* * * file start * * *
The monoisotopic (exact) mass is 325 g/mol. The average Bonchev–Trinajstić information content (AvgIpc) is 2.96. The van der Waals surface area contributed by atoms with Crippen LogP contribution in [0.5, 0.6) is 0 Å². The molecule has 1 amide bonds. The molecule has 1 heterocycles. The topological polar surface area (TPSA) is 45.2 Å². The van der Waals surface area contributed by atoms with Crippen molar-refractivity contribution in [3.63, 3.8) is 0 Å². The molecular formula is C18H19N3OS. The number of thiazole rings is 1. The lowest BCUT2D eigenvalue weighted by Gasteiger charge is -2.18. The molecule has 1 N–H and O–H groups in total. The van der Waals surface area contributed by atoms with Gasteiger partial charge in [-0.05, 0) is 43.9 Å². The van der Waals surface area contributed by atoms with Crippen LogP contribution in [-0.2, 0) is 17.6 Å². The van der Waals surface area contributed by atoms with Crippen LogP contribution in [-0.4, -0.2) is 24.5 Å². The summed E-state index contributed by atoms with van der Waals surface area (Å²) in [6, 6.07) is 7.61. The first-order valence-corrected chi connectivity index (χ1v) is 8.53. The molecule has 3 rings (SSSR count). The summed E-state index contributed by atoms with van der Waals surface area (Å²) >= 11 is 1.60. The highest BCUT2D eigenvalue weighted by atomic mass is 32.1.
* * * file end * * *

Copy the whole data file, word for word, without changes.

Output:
The monoisotopic (exact) mass is 325 g/mol. The average Bonchev–Trinajstić information content (AvgIpc) is 2.96. The van der Waals surface area contributed by atoms with Crippen LogP contribution in [0.5, 0.6) is 0 Å². The molecule has 1 amide bonds. The molecule has 1 heterocycles. The topological polar surface area (TPSA) is 45.2 Å². The van der Waals surface area contributed by atoms with Crippen molar-refractivity contribution in [3.63, 3.8) is 0 Å². The molecular formula is C18H19N3OS. The number of thiazole rings is 1. The lowest BCUT2D eigenvalue weighted by Gasteiger charge is -2.18. The molecule has 1 N–H and O–H groups in total. The van der Waals surface area contributed by atoms with Gasteiger partial charge in [-0.05, 0) is 43.9 Å². The van der Waals surface area contributed by atoms with Crippen LogP contribution in [-0.2, 0) is 17.6 Å². The van der Waals surface area contributed by atoms with Crippen LogP contribution in [-0.4, -0.2) is 24.5 Å². The summed E-state index contributed by atoms with van der Waals surface area (Å²) in [6, 6.07) is 7.61. The first-order valence-corrected chi connectivity index (χ1v) is 8.53. The molecule has 3 rings (SSSR count). The summed E-state index contributed by atoms with van der Waals surface area (Å²) >= 11 is 1.60. The highest BCUT2D eigenvalue weighted by atomic mass is 32.1.